Vice Chair (VC) of governing boards is an important role but in many cases it is not a well defined role. Investing in developing of this role offers great scope for developing leadership skills and distributed leadership. In this blog I would like to write about what a VC could do and how the role can be developed so that it adds value to the board.
Role of the Vice Chair
Deputising for the chair
- Usually the only explicit function of a VC is to act as a deputy to the Chair. If a chair is unable to attend a meeting it falls to the VC to chair the meeting. If the chair needs to be away and is not contactable, the VC should deal with matters which may arise in the chair’s absence.
- Some boards ask the VC to be responsible for the CPD of the board members. The VC, with the help of the clerk, maintains the training record and also signposts CPD opportunities. The VC may also help in maintaining the skills matrix.
- The VC should act as a sounding board for the chair. Leading the board, like leading the school, is a lonely job. A good VC can act as a critical friend to the chair, giving support, advice and a fresh perspective.
Sharing the workload
- We know that chairs are increasingly spending a great deal of time on governance. VC could share some of this workload. Chairs, too, need to learn to delegate so that the workload is shared equally amongst governors.
- The VC can help and support the chair in the appraisal of the board members and the clerk. This is helped by the fact that a VC can have a good view of how the board is functioning. The VC can observe how meetings are run and how members contribute as they are unburdened by the responsibility of running the meeting (which is the job of the chair) or having to take minutes (the clerk’s role). The VC can also support the chair’s appraisal process.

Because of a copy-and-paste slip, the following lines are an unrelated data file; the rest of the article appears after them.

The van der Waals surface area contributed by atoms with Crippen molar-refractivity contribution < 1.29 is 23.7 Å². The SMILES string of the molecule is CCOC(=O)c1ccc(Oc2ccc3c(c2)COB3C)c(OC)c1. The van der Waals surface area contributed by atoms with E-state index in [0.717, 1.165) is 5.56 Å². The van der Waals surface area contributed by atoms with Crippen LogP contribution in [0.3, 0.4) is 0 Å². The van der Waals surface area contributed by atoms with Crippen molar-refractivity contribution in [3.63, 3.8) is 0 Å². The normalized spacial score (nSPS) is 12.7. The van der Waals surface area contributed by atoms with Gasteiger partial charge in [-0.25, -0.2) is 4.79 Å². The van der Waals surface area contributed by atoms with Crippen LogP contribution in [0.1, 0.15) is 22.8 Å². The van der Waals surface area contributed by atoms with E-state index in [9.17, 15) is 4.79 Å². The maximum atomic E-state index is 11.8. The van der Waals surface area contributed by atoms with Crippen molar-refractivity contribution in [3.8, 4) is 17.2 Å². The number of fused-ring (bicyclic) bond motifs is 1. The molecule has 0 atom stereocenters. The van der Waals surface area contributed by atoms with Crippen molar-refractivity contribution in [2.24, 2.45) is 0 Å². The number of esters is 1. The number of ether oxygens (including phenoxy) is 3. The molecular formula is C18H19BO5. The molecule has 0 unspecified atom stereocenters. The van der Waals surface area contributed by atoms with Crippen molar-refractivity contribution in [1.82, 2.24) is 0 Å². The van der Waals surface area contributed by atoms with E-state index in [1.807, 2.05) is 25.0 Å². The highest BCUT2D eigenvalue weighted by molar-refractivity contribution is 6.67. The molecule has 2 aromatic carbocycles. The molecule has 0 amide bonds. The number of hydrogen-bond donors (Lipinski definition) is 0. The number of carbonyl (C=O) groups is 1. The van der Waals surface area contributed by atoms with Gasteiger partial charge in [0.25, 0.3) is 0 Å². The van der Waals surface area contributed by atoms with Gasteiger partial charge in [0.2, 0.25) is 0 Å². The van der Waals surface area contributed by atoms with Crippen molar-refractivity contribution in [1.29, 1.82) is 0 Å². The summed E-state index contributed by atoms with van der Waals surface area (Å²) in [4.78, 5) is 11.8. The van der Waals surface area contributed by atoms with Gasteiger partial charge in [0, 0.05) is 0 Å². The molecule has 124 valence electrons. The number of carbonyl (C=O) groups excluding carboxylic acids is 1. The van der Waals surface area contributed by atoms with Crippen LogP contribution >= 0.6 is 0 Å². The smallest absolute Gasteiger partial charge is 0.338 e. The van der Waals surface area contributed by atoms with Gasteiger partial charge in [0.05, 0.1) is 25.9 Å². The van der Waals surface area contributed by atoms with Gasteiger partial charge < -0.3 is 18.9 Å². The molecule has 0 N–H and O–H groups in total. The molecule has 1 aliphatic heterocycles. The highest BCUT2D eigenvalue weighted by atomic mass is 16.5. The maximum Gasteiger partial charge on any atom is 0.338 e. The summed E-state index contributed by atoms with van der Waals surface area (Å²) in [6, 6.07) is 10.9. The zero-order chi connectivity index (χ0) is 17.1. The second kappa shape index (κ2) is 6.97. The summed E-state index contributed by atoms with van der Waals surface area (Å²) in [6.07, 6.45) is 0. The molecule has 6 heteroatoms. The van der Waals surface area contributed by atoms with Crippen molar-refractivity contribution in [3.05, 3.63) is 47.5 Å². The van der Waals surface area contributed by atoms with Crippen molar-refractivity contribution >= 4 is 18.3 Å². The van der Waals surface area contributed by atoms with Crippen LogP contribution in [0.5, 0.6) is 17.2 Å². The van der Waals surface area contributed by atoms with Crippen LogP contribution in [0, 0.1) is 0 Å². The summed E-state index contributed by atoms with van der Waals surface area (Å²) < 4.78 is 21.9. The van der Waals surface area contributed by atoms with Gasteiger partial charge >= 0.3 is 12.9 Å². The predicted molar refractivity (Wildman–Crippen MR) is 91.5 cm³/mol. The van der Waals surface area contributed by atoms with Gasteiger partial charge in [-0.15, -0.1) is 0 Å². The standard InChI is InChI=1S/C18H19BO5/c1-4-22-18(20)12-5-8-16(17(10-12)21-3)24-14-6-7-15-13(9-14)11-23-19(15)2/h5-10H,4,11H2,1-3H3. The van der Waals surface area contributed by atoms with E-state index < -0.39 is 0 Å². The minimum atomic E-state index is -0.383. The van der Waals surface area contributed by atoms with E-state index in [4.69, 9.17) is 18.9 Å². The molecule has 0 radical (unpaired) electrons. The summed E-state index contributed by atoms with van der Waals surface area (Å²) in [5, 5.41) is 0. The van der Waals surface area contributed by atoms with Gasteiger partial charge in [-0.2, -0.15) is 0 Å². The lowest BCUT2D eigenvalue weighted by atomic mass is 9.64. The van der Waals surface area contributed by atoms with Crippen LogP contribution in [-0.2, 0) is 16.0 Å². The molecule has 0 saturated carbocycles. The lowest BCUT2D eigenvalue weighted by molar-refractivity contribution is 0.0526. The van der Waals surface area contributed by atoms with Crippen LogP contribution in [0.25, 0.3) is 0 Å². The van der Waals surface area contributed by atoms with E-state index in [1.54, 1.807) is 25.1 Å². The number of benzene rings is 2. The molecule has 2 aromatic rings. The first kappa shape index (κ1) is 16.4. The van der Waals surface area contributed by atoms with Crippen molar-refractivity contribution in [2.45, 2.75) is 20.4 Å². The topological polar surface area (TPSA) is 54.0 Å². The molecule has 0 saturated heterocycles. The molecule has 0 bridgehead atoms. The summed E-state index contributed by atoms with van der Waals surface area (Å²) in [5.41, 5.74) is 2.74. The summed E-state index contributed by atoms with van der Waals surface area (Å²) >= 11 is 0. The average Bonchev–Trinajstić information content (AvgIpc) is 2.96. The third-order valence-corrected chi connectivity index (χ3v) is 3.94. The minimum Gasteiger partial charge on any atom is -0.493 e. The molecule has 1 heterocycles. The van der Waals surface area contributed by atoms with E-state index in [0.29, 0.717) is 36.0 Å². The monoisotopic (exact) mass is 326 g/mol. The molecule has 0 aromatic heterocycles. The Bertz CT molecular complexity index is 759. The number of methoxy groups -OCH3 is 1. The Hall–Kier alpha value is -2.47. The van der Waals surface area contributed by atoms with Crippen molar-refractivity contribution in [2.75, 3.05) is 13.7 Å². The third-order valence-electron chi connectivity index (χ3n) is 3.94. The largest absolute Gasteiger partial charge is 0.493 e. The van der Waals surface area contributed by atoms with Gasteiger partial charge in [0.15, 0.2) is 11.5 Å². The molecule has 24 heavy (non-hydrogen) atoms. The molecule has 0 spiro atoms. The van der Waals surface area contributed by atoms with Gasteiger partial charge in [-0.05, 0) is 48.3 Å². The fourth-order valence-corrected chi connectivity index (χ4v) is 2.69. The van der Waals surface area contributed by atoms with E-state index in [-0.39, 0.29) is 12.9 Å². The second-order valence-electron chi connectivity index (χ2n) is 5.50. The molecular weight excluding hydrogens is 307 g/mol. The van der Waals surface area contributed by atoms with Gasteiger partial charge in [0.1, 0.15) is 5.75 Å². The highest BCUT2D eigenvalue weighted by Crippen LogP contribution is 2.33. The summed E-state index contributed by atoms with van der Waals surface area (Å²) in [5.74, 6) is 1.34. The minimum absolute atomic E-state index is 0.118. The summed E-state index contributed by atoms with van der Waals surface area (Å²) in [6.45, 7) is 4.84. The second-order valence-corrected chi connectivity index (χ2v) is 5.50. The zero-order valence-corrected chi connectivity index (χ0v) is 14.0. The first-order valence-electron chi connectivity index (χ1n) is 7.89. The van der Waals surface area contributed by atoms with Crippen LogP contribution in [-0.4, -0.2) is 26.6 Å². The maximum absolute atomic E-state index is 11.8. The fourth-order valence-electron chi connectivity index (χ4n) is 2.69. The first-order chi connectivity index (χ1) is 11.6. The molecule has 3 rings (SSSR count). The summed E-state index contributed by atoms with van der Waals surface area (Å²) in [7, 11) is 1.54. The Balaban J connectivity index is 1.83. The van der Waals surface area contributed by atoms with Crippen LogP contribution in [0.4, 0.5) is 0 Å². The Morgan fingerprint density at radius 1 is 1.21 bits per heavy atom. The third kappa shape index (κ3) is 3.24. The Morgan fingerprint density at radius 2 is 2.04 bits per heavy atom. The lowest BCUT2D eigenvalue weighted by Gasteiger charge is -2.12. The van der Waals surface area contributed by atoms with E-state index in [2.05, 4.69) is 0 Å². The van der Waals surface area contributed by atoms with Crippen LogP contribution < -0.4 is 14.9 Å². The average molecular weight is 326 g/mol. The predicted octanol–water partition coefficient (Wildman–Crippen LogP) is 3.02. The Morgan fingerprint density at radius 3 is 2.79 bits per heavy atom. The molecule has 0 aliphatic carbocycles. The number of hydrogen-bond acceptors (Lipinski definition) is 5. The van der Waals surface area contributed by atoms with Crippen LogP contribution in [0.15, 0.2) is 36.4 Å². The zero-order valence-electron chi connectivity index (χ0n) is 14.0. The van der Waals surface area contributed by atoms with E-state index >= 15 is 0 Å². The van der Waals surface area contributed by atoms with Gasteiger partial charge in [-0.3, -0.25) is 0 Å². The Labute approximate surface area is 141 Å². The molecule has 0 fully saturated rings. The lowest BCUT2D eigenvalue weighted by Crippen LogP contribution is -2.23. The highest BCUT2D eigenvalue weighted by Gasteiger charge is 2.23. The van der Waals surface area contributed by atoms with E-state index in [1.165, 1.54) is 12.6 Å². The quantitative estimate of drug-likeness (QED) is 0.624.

Communication with committee chairs
- The VC can support the chair by being the person responsible for communication with the committee chairs. This can be to plan committee meeting agendas, help ensure that the committees function well, within law and understand their delegated functions.
Providing alternative route for raising concerns
- Every school must have a complaint policy. Staff, too, should also know how concerns can be raised. There can be occasions when people, for whatever reason, feel they cannot have an informal chat with the chair to resolve an issue. There can be occasions when the issue concerns the chair or there are tensions between the head and the chair or amongst members of the board. In these cases a good VC may be the person who is contacted and who can help resolve the issue. The VC must ensure that they do not undermine the chair or increase discontent in the board and form factions.
- Perhaps the most important role of the VC is the implied responsibility to take on the chair’s role in due course.